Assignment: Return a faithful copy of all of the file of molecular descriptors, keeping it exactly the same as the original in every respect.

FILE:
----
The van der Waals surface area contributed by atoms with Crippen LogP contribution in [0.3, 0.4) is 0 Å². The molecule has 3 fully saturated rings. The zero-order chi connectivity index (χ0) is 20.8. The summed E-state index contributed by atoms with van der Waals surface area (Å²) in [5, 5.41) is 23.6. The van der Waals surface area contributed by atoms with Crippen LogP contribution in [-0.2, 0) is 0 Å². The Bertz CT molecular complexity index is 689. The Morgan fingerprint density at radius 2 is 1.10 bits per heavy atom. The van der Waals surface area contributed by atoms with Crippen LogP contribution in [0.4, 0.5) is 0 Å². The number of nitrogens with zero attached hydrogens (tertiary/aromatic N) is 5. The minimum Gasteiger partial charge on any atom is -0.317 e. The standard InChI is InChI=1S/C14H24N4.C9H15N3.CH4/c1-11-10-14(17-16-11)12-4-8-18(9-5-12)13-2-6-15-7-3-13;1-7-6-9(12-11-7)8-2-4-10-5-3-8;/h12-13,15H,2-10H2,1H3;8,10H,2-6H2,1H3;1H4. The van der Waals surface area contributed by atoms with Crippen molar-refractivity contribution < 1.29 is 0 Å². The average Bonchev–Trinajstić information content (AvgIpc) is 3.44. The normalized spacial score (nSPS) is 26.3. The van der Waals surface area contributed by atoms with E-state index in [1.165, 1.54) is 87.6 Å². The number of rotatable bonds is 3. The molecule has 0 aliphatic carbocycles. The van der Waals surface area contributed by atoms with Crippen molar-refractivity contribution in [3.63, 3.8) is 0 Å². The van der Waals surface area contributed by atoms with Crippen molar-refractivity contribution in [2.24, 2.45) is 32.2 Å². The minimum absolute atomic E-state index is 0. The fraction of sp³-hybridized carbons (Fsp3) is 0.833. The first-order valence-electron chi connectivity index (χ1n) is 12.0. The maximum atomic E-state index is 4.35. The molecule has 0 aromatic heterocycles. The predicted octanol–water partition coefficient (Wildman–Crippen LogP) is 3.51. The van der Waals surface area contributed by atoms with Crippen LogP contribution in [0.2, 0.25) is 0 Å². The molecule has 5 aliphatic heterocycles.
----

The van der Waals surface area contributed by atoms with Crippen LogP contribution in [0.3, 0.4) is 0 Å². The molecule has 3 fully saturated rings. The zero-order chi connectivity index (χ0) is 20.8. The summed E-state index contributed by atoms with van der Waals surface area (Å²) in [5, 5.41) is 23.6. The van der Waals surface area contributed by atoms with Crippen LogP contribution in [-0.2, 0) is 0 Å². The Bertz CT molecular complexity index is 689. The Morgan fingerprint density at radius 2 is 1.10 bits per heavy atom. The van der Waals surface area contributed by atoms with Crippen LogP contribution in [0.4, 0.5) is 0 Å². The number of nitrogens with zero attached hydrogens (tertiary/aromatic N) is 5. The minimum Gasteiger partial charge on any atom is -0.317 e. The standard InChI is InChI=1S/C14H24N4.C9H15N3.CH4/c1-11-10-14(17-16-11)12-4-8-18(9-5-12)13-2-6-15-7-3-13;1-7-6-9(12-11-7)8-2-4-10-5-3-8;/h12-13,15H,2-10H2,1H3;8,10H,2-6H2,1H3;1H4. The van der Waals surface area contributed by atoms with Crippen molar-refractivity contribution < 1.29 is 0 Å². The average Bonchev–Trinajstić information content (AvgIpc) is 3.44. The normalized spacial score (nSPS) is 26.3. The van der Waals surface area contributed by atoms with E-state index in [1.165, 1.54) is 87.6 Å². The number of rotatable bonds is 3. The molecule has 0 aliphatic carbocycles. The van der Waals surface area contributed by atoms with Crippen molar-refractivity contribution in [3.63, 3.8) is 0 Å². The van der Waals surface area contributed by atoms with Crippen molar-refractivity contribution in [2.24, 2.45) is 32.2 Å². The minimum absolute atomic E-state index is 0. The fraction of sp³-hybridized carbons (Fsp3) is 0.833. The first-order valence-electron chi connectivity index (χ1n) is 12.0. The maximum atomic E-state index is 4.35. The molecule has 0 aromatic heterocycles. The predicted octanol–water partition coefficient (Wildman–Crippen LogP) is 3.51. The van der Waals surface area contributed by atoms with Crippen LogP contribution in [0.2, 0.25) is 0 Å². The molecule has 5 aliphatic heterocycles.